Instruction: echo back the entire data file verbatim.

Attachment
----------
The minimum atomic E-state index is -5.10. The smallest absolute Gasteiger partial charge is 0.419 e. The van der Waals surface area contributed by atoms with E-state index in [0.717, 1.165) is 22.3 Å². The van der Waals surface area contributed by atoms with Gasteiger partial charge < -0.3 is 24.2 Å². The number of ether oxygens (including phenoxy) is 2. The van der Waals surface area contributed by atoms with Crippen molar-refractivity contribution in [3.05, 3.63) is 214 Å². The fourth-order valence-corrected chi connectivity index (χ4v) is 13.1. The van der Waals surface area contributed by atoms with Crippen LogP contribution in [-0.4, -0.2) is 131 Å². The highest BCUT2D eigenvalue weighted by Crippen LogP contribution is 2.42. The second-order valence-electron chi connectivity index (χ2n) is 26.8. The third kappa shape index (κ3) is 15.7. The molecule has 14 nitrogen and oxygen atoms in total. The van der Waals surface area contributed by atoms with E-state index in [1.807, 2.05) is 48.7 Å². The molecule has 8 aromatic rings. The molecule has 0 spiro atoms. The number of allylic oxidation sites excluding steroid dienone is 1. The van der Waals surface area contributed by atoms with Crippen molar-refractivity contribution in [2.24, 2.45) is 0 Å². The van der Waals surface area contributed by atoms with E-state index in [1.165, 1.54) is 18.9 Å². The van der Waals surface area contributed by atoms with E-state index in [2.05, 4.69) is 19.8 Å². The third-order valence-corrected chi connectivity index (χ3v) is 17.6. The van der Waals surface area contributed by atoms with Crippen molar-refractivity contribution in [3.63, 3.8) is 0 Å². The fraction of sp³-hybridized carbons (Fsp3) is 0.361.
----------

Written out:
The minimum atomic E-state index is -5.10. The smallest absolute Gasteiger partial charge is 0.419 e. The van der Waals surface area contributed by atoms with E-state index in [0.717, 1.165) is 22.3 Å². The van der Waals surface area contributed by atoms with Gasteiger partial charge < -0.3 is 24.2 Å². The number of ether oxygens (including phenoxy) is 2. The van der Waals surface area contributed by atoms with Crippen molar-refractivity contribution in [3.05, 3.63) is 214 Å². The fourth-order valence-corrected chi connectivity index (χ4v) is 13.1. The van der Waals surface area contributed by atoms with Crippen LogP contribution in [-0.4, -0.2) is 131 Å². The highest BCUT2D eigenvalue weighted by Crippen LogP contribution is 2.42. The second-order valence-electron chi connectivity index (χ2n) is 26.8. The third kappa shape index (κ3) is 15.7. The molecule has 14 nitrogen and oxygen atoms in total. The van der Waals surface area contributed by atoms with E-state index in [1.807, 2.05) is 48.7 Å². The molecule has 8 aromatic rings. The molecule has 0 spiro atoms. The number of allylic oxidation sites excluding steroid dienone is 1. The van der Waals surface area contributed by atoms with Crippen molar-refractivity contribution in [2.24, 2.45) is 0 Å². The van der Waals surface area contributed by atoms with E-state index in [1.165, 1.54) is 18.9 Å². The van der Waals surface area contributed by atoms with E-state index in [2.05, 4.69) is 19.8 Å². The third-order valence-corrected chi connectivity index (χ3v) is 17.6. The van der Waals surface area contributed by atoms with Crippen molar-refractivity contribution in [3.63, 3.8) is 0 Å². The fraction of sp³-hybridized carbons (Fsp3) is 0.361.